Goa – The backyard binge

Remember as a kid when your backyard transformed into a land unexplored?… where adventure and discovery awaited with every new corner and at every new sight?

As a kid, we were blessed to spend a few months every year in Kerala (India) where the backyards extended into acres of mystery and magic- we spent hours climbing trees, finding new camp sites for our secret club and discovering all kinds of species of bugs, birds and bandicoots!

Life takes over and you have to grow out of all that but somewhere that sense of thrill still remains! And this time, in Goa, we rediscovered that!

Indus rider and its founder Arvind Prabhakar are dedicated to open up the experience of Goa and its true culture to the traveler that can tear away from the sun, sand, seafood and experience an all new Goa- the Goan susegad way of life.

Arvind has a very contagious mischief about him. Its like, as a kid, when you met that friend for the first time and knew instantly that this was going to be fun! Goa holds very close to Arvind’s heart and biking even more so… so the idea of island hopping in Goa on motor bikes was a win-win all the way.

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Our stay at Aldona– a village in Goa was at a traditional Portuguese house which is now run as a home stay- the only olive. The high ceiling, archways, wooden steps leading to the attic, the red oxide benches, the easy chairs and the serenity of the sounds of the village life was the perfect appetizer to our “all you can explore” biking binge.

 

Saddled up on our motor bikes all excited to island hop, we met Aroo (AKA Arvind Prabhakar) at the Corjeum bridge where he briefed us about the tour. The 3 ferries and 7 islands motor bike tour was all about discovering the many islands from Old Goa to Aldona via the ferry network that was once probably the only means of transport that connected all these islands on the Mapusa river.

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Our first stop was the abandoned ferry of Corjeum. Under the shade of the trees, Aroo’s stories took us in time to the days when Goa depended solely on these networks and how life was lived, life changed and life is today.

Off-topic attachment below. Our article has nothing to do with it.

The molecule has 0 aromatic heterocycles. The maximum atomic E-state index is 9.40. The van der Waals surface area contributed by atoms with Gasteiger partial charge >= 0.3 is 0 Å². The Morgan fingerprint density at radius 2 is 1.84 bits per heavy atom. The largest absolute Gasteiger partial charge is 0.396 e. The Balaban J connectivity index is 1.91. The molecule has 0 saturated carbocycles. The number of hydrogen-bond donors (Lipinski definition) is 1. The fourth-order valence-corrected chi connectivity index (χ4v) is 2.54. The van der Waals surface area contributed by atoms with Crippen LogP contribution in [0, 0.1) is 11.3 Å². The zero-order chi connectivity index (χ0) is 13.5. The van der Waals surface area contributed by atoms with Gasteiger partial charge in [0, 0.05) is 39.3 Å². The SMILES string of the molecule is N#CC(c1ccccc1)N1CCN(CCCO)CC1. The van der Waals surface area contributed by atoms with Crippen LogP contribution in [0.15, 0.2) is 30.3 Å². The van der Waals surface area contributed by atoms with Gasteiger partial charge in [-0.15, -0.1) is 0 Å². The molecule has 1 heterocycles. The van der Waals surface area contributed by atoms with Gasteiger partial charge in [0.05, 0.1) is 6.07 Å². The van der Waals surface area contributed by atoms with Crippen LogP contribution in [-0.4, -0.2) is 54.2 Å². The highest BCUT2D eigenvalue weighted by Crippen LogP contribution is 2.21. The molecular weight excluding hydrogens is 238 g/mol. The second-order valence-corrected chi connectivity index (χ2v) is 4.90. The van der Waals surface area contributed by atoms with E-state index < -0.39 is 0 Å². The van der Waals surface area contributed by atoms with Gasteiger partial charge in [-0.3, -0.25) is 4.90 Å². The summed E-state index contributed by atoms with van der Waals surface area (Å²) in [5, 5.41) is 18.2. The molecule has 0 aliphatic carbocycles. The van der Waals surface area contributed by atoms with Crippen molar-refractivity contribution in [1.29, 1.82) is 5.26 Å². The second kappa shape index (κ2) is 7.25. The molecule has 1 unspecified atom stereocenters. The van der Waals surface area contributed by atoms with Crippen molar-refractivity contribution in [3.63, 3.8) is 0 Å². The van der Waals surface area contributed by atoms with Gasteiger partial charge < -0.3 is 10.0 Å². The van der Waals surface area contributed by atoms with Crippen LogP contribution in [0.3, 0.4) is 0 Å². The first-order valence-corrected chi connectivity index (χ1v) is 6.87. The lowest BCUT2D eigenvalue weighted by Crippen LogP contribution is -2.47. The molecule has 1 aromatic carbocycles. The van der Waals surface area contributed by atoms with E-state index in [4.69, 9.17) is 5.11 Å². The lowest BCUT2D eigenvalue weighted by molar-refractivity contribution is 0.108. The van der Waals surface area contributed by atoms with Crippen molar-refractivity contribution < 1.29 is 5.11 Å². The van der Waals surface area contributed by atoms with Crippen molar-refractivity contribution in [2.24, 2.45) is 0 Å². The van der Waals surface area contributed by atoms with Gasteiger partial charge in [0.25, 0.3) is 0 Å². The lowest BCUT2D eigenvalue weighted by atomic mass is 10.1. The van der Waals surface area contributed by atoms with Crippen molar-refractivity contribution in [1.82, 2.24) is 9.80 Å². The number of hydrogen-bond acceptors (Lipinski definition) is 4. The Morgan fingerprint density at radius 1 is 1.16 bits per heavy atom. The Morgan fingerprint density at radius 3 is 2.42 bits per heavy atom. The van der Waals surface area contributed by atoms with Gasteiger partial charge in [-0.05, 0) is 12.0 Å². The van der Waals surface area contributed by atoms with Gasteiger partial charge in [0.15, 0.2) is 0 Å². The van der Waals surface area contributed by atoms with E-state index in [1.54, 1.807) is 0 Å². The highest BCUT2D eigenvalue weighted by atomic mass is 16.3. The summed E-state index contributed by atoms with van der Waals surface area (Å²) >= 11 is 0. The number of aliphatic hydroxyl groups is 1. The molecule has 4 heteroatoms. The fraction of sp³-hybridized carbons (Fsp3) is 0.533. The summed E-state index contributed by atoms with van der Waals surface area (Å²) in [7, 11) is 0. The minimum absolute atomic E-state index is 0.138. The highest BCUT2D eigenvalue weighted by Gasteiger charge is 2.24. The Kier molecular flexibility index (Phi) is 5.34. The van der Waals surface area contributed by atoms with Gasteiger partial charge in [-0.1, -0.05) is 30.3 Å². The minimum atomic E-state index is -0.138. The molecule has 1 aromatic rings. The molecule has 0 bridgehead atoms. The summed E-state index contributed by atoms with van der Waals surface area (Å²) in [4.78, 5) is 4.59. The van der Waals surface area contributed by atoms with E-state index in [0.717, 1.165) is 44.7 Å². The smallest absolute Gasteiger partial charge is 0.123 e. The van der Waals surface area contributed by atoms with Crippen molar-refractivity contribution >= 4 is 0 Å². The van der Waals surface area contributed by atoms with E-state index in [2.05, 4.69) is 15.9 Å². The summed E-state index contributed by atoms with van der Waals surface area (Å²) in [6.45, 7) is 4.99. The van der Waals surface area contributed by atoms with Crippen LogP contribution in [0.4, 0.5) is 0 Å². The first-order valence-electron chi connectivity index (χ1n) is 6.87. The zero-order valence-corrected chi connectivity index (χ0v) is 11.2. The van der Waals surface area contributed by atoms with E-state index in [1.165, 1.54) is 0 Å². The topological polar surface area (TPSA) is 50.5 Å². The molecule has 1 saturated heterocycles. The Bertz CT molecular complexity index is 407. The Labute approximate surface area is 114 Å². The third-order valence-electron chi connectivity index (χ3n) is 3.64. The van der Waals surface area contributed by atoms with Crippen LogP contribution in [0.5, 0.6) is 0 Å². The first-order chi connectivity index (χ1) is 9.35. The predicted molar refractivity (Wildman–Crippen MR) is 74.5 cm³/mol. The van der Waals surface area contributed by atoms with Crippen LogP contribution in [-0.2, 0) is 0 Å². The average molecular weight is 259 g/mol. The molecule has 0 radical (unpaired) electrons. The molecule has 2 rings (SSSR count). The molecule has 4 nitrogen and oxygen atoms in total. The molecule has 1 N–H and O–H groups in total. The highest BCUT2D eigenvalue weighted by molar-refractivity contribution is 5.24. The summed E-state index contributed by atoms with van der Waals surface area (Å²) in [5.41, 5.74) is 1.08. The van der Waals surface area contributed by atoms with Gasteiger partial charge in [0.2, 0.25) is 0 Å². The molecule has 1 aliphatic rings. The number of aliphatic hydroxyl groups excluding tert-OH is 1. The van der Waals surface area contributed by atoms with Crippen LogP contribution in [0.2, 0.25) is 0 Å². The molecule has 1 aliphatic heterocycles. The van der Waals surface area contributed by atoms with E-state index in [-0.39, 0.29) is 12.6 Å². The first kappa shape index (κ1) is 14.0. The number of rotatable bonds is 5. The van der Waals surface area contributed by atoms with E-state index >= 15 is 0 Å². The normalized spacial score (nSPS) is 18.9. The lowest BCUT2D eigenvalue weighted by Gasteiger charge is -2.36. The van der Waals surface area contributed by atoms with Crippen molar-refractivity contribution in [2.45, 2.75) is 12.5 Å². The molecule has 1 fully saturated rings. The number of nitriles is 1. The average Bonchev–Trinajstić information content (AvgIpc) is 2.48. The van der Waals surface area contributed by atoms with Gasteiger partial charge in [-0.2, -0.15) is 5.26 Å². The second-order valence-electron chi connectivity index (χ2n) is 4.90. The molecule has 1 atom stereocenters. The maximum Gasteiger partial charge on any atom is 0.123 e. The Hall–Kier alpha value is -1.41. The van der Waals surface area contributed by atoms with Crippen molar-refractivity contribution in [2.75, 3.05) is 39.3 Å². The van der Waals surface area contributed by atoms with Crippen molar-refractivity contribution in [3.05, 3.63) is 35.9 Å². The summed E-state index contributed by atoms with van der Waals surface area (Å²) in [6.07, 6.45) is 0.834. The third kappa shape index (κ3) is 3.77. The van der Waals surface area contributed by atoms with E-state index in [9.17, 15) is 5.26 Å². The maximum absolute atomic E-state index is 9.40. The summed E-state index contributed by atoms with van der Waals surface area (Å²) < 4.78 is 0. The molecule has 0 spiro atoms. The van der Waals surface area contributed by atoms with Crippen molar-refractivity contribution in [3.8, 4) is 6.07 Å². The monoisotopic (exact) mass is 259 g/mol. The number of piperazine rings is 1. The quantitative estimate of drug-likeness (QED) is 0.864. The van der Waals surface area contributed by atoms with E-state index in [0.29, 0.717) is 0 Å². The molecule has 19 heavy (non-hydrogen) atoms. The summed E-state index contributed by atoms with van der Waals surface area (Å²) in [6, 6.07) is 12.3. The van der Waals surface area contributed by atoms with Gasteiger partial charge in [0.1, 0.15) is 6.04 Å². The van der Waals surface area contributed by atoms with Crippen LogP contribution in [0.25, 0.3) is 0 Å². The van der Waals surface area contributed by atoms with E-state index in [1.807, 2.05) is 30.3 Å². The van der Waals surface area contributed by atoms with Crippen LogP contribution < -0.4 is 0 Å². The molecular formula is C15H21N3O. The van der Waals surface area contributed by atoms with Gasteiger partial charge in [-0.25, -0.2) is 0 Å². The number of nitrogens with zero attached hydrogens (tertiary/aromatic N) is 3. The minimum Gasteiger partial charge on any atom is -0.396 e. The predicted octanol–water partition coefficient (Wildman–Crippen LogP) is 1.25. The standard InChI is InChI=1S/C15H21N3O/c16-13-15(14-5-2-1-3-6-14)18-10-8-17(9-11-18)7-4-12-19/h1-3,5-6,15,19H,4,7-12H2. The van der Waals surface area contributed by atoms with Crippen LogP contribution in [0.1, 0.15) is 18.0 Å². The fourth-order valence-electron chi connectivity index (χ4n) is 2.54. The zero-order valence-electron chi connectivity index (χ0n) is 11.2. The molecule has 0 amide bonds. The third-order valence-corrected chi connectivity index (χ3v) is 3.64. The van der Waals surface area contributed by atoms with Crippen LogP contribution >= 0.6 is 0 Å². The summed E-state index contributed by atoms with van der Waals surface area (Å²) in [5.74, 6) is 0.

We were joined by Atul, a wildlife conservationist working with otters in the mangroves of Goa through an NGO known as wildotters. It was amazing to learn so much more about a species that I honestly didn’t even know existed in Goa! The work done by Atul and the NGO to create a coexistence between human and wildlife was commendable and the otter stories were extremely entertaining and informative. Although I tried really  hard, I couldn’t spot any otters in the mangrove!

Ferry with Sherry (my travel buddy), every time we hopped on one was the tagline of our trip! The flat bottomed ferries run like clockwork, maneuvering the tides, keeping the romance of wading from island to island whilst soaking in the beauty of the river.

We rode on and off ferries, through winding roads flanked with golden fields and lotus ponds all the while taking pit stops to listen to more stories. There were old forgotten churches, houses that had seen many generations and old banyan trees that witnessed history unfold.

We biked through the islands of Oulalim, Nachinola, Pomburpa, Charao and onto another abandoned ferry port at Narao. We sat like school kids listening intently and in awe of Aroo’s knowledge of the history of Goa and the passion with which he made us relive it. The abandoned boats, the mangroves and the occasional canoe passing by added the perfect backdrop to kindle our imagination as we took in the stories of the Adil Shahs, the African slaves, the Sardesai’s and the adventures of Afonso de Albuquerque. I would have taken down notes had I known that there was a quiz at lunch time!

Lunch was a welcome break as we chugged down some chilled Kings beer at a local restaurant called the Bradlee’s that served authentic Goan cuisine.

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After a good round of “who was paying attention” quiz, we hopped back onto our bikes and headed to the famous Diwar Island. Here, through winding roads we rode uphill to the site where the church of Diwar or the Church of our lady of compassion overlooking the Mandovi river. Quiet and serene the river paid homage as it passed by the stately looking church and the gong of its bell. The sun softened and sparkled like stars on the river as we breathed in the beauty of this beautiful Goan backyard.

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At the end of the tour we had made a good friend and learnt a lot more about a place that we used to only see as a beach get away. Our love for Goa, its people and its culture had found new depths.

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